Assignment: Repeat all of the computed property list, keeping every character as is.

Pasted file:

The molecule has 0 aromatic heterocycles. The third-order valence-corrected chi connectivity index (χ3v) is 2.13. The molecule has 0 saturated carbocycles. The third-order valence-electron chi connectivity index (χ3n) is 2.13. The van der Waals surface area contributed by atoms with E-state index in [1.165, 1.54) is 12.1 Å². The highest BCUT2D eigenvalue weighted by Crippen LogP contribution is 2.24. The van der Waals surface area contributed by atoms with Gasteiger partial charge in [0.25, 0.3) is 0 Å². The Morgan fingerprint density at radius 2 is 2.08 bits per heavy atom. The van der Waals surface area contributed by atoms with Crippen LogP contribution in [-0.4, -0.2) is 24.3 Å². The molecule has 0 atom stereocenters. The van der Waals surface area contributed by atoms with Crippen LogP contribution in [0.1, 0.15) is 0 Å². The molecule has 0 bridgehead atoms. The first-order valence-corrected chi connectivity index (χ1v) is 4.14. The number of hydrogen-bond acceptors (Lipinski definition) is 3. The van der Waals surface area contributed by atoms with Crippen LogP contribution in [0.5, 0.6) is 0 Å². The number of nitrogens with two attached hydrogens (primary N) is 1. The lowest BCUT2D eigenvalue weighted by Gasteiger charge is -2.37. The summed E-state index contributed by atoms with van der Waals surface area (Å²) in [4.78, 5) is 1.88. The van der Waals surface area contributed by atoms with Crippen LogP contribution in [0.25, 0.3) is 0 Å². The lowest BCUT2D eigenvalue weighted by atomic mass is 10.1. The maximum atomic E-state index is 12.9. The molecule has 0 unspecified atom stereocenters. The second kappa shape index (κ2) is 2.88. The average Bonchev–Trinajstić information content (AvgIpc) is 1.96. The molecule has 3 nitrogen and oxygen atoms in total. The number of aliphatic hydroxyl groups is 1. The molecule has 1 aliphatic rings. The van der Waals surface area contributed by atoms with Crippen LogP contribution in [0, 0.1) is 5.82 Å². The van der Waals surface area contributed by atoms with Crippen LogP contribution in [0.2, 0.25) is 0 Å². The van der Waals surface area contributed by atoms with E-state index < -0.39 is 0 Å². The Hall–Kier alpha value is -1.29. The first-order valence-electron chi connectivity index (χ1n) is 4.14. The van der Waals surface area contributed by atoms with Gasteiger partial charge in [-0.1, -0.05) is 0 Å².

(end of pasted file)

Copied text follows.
The molecule has 0 aromatic heterocycles. The third-order valence-corrected chi connectivity index (χ3v) is 2.13. The molecule has 0 saturated carbocycles. The third-order valence-electron chi connectivity index (χ3n) is 2.13. The van der Waals surface area contributed by atoms with E-state index in [1.165, 1.54) is 12.1 Å². The highest BCUT2D eigenvalue weighted by Crippen LogP contribution is 2.24. The van der Waals surface area contributed by atoms with Gasteiger partial charge in [0.25, 0.3) is 0 Å². The Morgan fingerprint density at radius 2 is 2.08 bits per heavy atom. The van der Waals surface area contributed by atoms with Crippen LogP contribution in [-0.4, -0.2) is 24.3 Å². The molecule has 0 atom stereocenters. The van der Waals surface area contributed by atoms with Crippen LogP contribution in [0.1, 0.15) is 0 Å². The molecule has 0 bridgehead atoms. The first-order valence-corrected chi connectivity index (χ1v) is 4.14. The number of hydrogen-bond acceptors (Lipinski definition) is 3. The van der Waals surface area contributed by atoms with Crippen LogP contribution in [0.5, 0.6) is 0 Å². The number of nitrogens with two attached hydrogens (primary N) is 1. The lowest BCUT2D eigenvalue weighted by Gasteiger charge is -2.37. The summed E-state index contributed by atoms with van der Waals surface area (Å²) in [4.78, 5) is 1.88. The van der Waals surface area contributed by atoms with Crippen LogP contribution in [0.25, 0.3) is 0 Å². The lowest BCUT2D eigenvalue weighted by atomic mass is 10.1. The maximum atomic E-state index is 12.9. The molecule has 0 unspecified atom stereocenters. The second kappa shape index (κ2) is 2.88. The average Bonchev–Trinajstić information content (AvgIpc) is 1.96. The molecule has 3 nitrogen and oxygen atoms in total. The number of aliphatic hydroxyl groups is 1. The molecule has 1 aliphatic rings. The van der Waals surface area contributed by atoms with Crippen LogP contribution in [0, 0.1) is 5.82 Å². The van der Waals surface area contributed by atoms with Crippen LogP contribution in [0.2, 0.25) is 0 Å². The van der Waals surface area contributed by atoms with E-state index < -0.39 is 0 Å². The Hall–Kier alpha value is -1.29. The first-order valence-electron chi connectivity index (χ1n) is 4.14. The van der Waals surface area contributed by atoms with Gasteiger partial charge in [-0.1, -0.05) is 0 Å².